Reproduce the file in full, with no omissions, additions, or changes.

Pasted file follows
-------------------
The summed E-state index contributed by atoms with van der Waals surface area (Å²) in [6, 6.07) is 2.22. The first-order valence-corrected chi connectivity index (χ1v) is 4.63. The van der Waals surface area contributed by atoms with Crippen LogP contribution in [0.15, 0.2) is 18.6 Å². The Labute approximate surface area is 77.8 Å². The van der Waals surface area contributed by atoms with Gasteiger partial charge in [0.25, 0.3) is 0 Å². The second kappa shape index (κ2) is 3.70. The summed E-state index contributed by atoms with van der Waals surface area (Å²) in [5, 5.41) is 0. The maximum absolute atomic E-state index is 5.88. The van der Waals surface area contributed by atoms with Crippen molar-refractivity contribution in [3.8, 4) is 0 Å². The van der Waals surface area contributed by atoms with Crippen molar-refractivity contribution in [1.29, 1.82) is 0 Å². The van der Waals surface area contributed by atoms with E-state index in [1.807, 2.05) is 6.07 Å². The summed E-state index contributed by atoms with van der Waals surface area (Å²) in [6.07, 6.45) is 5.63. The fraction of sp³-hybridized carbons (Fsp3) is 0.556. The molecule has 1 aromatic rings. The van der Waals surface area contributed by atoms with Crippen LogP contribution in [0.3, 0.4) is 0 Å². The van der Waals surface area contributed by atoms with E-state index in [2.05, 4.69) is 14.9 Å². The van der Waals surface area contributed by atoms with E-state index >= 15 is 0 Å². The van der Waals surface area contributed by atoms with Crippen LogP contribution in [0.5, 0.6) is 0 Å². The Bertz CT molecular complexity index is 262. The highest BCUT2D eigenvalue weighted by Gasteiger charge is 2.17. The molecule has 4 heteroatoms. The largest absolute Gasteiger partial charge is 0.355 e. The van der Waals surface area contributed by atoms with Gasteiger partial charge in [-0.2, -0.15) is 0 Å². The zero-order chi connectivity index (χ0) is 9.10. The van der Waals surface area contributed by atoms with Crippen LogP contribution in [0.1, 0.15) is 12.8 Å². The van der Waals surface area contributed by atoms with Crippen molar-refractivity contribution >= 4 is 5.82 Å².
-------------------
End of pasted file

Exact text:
The summed E-state index contributed by atoms with van der Waals surface area (Å²) in [6, 6.07) is 2.22. The first-order valence-corrected chi connectivity index (χ1v) is 4.63. The van der Waals surface area contributed by atoms with Crippen LogP contribution in [0.15, 0.2) is 18.6 Å². The Labute approximate surface area is 77.8 Å². The van der Waals surface area contributed by atoms with Gasteiger partial charge in [0.25, 0.3) is 0 Å². The second kappa shape index (κ2) is 3.70. The summed E-state index contributed by atoms with van der Waals surface area (Å²) in [5, 5.41) is 0. The maximum absolute atomic E-state index is 5.88. The van der Waals surface area contributed by atoms with Crippen molar-refractivity contribution in [3.8, 4) is 0 Å². The van der Waals surface area contributed by atoms with Crippen molar-refractivity contribution in [1.29, 1.82) is 0 Å². The van der Waals surface area contributed by atoms with E-state index in [1.807, 2.05) is 6.07 Å². The summed E-state index contributed by atoms with van der Waals surface area (Å²) in [6.07, 6.45) is 5.63. The fraction of sp³-hybridized carbons (Fsp3) is 0.556. The molecule has 1 aromatic rings. The van der Waals surface area contributed by atoms with Crippen LogP contribution in [0.3, 0.4) is 0 Å². The van der Waals surface area contributed by atoms with E-state index in [2.05, 4.69) is 14.9 Å². The van der Waals surface area contributed by atoms with E-state index >= 15 is 0 Å². The van der Waals surface area contributed by atoms with Crippen LogP contribution in [0.5, 0.6) is 0 Å². The Bertz CT molecular complexity index is 262. The highest BCUT2D eigenvalue weighted by Gasteiger charge is 2.17. The molecule has 4 heteroatoms. The largest absolute Gasteiger partial charge is 0.355 e. The van der Waals surface area contributed by atoms with Gasteiger partial charge in [-0.2, -0.15) is 0 Å². The zero-order chi connectivity index (χ0) is 9.10. The van der Waals surface area contributed by atoms with Crippen LogP contribution in [0.1, 0.15) is 12.8 Å². The van der Waals surface area contributed by atoms with Crippen molar-refractivity contribution >= 4 is 5.82 Å².